Published January 1995 — Download PDF of the original newspaper column
Byrd's-Eye View By U.S. Senator Robert C. Byrd In Behalf of Voluntary School Prayer
The First Amendment of the Constitution of the United States of America - part of our "Bill of Rights" — declares, "Congress shall make no law respecting an establishment of religion, or prohibiting the free exercise thereof...."
That passage was explicitly written into our Bill of Rights at the appeal of Baptist ministers in Virginia, whose own religious liberties had been officially penalized before the American Revolution by Colonial officials.
Unfortunately, since the early 1960's, opponents of all religion have turned that passage of the First Amendment on its head to prohibit the free exercise of religion in our public life and, particularly, to expunge any expression of religious faith from our public schools.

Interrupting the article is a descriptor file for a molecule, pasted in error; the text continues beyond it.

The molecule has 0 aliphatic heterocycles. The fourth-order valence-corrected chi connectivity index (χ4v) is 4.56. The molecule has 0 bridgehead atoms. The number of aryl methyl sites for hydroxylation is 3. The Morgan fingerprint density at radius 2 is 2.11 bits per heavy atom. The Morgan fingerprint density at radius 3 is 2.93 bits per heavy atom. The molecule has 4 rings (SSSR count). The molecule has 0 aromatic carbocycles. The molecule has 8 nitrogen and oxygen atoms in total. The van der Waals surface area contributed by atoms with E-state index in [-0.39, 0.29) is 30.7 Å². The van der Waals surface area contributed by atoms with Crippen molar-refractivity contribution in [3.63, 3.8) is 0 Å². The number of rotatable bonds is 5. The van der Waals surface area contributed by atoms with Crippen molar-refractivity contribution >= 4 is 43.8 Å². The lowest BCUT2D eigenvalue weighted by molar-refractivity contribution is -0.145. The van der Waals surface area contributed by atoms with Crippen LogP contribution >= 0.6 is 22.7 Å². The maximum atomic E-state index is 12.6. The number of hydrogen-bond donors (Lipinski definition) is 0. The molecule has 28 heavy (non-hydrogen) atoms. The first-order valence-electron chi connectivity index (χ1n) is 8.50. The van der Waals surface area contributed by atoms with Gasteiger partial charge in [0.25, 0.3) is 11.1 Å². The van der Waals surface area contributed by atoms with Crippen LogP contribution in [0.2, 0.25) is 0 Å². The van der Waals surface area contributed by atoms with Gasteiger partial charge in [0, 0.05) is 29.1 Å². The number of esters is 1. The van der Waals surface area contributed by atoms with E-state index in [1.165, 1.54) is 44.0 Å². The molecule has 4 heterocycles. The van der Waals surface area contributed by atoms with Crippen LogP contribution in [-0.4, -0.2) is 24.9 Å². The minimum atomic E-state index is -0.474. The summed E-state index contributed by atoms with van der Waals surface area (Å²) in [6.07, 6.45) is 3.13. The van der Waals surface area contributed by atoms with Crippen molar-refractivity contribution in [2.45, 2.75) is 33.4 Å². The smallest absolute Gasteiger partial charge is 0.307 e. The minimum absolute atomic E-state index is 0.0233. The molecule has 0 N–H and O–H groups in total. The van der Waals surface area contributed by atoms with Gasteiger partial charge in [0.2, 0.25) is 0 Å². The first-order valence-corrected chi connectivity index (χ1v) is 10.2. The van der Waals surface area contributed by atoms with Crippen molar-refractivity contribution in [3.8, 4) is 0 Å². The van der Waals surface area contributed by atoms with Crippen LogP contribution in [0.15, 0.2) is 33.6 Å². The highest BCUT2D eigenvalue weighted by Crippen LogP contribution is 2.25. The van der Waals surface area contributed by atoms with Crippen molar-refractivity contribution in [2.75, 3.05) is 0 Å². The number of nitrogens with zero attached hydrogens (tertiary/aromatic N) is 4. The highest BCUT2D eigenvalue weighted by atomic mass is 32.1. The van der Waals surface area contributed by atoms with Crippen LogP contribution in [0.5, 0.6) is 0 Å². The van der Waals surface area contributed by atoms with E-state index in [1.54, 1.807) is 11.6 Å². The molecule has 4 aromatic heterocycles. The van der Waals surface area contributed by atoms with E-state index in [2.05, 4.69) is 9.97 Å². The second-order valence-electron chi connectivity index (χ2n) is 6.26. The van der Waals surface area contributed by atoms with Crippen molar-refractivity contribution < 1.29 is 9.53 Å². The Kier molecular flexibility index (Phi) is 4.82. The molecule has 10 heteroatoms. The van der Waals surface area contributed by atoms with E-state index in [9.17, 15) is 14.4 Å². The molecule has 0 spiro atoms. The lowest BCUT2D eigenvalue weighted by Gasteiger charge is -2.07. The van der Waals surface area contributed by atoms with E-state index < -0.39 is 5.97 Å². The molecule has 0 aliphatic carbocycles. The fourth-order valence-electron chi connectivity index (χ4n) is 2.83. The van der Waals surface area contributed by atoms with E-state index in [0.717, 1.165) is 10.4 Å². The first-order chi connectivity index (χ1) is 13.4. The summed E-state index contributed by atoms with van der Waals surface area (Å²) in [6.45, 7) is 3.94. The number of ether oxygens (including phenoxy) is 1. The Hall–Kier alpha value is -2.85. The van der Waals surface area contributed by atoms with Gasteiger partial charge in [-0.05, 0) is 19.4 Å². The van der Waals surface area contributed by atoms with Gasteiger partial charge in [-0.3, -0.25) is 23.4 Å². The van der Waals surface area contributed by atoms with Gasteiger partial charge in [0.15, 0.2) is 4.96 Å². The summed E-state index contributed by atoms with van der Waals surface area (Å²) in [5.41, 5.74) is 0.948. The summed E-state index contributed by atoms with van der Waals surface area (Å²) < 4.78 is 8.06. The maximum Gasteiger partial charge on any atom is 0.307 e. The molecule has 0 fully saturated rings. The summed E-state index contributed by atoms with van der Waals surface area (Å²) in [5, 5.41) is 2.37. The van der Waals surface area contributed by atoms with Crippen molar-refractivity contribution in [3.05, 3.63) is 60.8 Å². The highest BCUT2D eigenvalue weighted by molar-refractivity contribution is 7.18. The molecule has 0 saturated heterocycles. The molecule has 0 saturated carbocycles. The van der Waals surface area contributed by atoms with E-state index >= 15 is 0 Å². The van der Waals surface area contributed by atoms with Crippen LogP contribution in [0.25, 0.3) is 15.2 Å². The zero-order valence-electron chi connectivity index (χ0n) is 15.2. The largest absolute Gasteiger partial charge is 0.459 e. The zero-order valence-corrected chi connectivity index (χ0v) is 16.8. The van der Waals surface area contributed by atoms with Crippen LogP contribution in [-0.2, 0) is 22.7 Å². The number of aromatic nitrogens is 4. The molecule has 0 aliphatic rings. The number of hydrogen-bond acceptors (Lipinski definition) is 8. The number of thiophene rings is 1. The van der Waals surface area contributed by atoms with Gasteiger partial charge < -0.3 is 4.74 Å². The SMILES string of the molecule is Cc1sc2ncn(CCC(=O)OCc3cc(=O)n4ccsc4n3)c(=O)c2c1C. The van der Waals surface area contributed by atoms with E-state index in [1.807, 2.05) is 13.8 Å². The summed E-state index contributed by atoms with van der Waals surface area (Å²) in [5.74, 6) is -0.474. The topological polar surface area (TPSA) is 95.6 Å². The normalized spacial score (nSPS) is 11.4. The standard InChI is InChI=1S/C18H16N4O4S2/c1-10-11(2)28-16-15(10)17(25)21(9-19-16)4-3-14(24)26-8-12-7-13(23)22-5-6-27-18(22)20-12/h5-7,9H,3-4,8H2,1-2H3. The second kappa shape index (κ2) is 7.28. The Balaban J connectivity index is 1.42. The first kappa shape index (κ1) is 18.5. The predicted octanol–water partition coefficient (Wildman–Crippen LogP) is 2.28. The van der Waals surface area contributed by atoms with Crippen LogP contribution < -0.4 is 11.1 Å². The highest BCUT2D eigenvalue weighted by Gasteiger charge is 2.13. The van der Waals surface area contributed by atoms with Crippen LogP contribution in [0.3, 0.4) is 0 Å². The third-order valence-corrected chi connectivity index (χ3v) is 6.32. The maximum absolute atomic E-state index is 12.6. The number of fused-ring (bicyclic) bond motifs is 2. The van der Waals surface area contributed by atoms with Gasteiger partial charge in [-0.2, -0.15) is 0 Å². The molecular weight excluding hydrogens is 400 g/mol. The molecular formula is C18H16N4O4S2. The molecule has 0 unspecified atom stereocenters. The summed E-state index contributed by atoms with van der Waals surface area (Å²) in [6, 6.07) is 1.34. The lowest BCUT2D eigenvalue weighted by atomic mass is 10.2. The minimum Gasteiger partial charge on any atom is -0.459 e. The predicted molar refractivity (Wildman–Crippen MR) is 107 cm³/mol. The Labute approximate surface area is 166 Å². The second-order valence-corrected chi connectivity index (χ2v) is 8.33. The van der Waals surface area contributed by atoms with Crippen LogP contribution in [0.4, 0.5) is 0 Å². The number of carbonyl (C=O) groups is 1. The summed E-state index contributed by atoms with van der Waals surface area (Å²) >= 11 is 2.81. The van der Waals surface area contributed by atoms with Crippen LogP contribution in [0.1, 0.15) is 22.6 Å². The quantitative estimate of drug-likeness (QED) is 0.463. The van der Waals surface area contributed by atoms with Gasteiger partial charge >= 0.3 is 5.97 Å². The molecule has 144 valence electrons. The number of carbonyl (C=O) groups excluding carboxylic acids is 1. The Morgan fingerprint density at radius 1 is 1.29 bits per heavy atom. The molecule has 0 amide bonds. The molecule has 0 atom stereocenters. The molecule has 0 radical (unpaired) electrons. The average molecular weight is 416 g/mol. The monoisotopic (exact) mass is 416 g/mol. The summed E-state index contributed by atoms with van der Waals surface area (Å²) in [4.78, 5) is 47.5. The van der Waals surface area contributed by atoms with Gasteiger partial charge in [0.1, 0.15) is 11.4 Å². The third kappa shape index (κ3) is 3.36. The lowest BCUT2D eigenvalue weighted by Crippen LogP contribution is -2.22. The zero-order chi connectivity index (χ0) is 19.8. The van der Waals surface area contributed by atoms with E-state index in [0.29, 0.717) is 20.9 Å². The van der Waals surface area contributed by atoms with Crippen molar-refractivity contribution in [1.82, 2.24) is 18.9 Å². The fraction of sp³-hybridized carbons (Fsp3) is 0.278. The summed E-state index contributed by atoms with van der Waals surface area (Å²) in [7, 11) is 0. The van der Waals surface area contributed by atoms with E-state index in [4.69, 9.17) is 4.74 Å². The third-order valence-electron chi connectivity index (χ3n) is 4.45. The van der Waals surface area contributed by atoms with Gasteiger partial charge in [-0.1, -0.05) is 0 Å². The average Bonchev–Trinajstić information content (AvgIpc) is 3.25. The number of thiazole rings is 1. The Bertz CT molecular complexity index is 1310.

This movement has even gone so far as to deny students the opportunity of having prayer at their high school graduations.
Against that background, should we be surprised to witness nationwide rising drug abuse among our children, rampant teenage sexual promiscuity, children murdering children, gangs of teenage thugs terrorizing their neighborhoods, and a pervading moral malaise among youth in both our inner cities and our suburbs'?
In an effort to restore something of a spiritual balance to our public schools, I have introduced a joint Congressional resolution to propose an Amendment to the Constitution clarifying the intent of the Constitution with regard to public school prayer.
My amendment is not an effort to require or to deny voluntary prayer in schools. My amendment is an effort to make clear that the words that the Constitution uses with regard to religious freedom do not mean that voluntary prayer is prohibited from our public schools or public school activities.
In short, I hope to end a three-decades-long "tyranny of the minority" in denying to the majority of school children in our country the slightest vestige of the exercise of a liberty otherwise guaranteed by the Constitution — the right of children in our public school system to voluntarily pray in our public schools and their right to voluntarily pray at public school activities.
January 25, 1995